Don’t toss around the word ‘Hero’ lightly

John Gilbert

Roger Rand, age 20, posed in the middle of the front row with his B-17 crew in 1944, which,  he said, flew “22 1/2 missions” in World War II.
Roger Rand, age 20, posed in the middle of the front row with his B-17 crew in 1944, which, he said, flew “22 1/2 missions” in World War II.

These are exciting times in the world of sports. As baseball heads toward its World Series climax, and football starts at the pro, college and high school levels, there are great games and great performances out there waiting to happen. In some cases, sports media types groping for the proper dose of hyperbole might refer to players who have a fantastic game as “heroes.”

But they will be wrong. Athletes are out there to play their hardest and do their best and help their teams win games and championships, but they are not heroes. Never were, never will be.
John McCain, who died after a too-brief struggle against brain cancer, was properly given a hero’s celebration and funeral, and it was richly deserved. He was, indeed, a hero. He flew fighter bombers in Vietnam, and his wing was shot off his plane, sending it plummeting to earth while he bailed out and parachuted, only to be captured and tortured for much of his five years in a prison camp. 

When he had the chance to be released, he refused, unless his fellow prisoners could be released as well. He stayed, and continued to be tortured. When he came home, he couldn’t raise his broken but untreated arm high enough to salute, and he walked with a permanent limp, as he patrolled the halls of the U.S. Senate, representing Arizona. He was considered a maverick because he always insisted on doing things the right way, as he saw it, without bowing to the pressures of his Republican partymates.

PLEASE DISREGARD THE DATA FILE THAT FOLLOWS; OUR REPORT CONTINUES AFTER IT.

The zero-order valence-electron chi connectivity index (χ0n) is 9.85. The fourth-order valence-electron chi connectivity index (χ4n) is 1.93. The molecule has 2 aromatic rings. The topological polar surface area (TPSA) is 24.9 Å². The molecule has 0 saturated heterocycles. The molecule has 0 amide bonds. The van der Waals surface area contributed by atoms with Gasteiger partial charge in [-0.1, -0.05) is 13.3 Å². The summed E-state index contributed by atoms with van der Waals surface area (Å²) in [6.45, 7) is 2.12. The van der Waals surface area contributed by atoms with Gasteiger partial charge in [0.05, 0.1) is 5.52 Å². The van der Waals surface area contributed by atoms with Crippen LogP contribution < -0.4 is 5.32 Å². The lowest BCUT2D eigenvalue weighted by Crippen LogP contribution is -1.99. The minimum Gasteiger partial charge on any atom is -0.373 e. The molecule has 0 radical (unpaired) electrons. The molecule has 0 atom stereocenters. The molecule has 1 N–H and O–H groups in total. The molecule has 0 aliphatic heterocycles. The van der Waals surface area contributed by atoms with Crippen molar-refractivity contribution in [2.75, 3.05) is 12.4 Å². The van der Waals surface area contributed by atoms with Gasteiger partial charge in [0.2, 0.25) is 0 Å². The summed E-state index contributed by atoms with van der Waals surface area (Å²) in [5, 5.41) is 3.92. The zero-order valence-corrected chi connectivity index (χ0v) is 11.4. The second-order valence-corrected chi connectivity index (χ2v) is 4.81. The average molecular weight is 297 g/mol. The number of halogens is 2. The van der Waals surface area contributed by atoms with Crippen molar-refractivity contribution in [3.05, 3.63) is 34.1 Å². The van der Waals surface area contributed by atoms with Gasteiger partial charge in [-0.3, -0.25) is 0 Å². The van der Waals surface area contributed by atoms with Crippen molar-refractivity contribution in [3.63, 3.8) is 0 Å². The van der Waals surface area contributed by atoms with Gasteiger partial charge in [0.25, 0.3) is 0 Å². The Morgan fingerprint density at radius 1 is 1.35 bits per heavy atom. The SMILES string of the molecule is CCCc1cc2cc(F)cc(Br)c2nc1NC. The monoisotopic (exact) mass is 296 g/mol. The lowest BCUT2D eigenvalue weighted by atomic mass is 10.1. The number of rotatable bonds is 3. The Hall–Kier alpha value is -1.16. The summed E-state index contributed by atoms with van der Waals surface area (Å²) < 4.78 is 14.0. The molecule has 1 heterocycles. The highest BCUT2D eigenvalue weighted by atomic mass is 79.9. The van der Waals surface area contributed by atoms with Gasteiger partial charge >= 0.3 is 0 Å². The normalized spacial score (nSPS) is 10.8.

He truly was a hero, but there are more. I’m going to describe another one, today, and he was named Roger Rand. He never held office or ran for office, he never was declared a hero. He was just a warm, wonderful man who worked for a living, volunteered with less-fortunate citizens, and survived the death of his long-ailing wife, Dorothy.

I met Roger when I was invited to several senior citizen fitness class gatherings by the members of a group my wife, Joan, had instructed at the Shoreview YMCA when I was still at the Minneapolis Tribune. We got to be friends, then good friends, and I enjoyed every moment I could talk to Roger, long before he met his second wife, also named Dorothy. We stayed in distant contact after I moved back home to Duluth, and he and his wife bought a second home, a condo in Florida for the winters.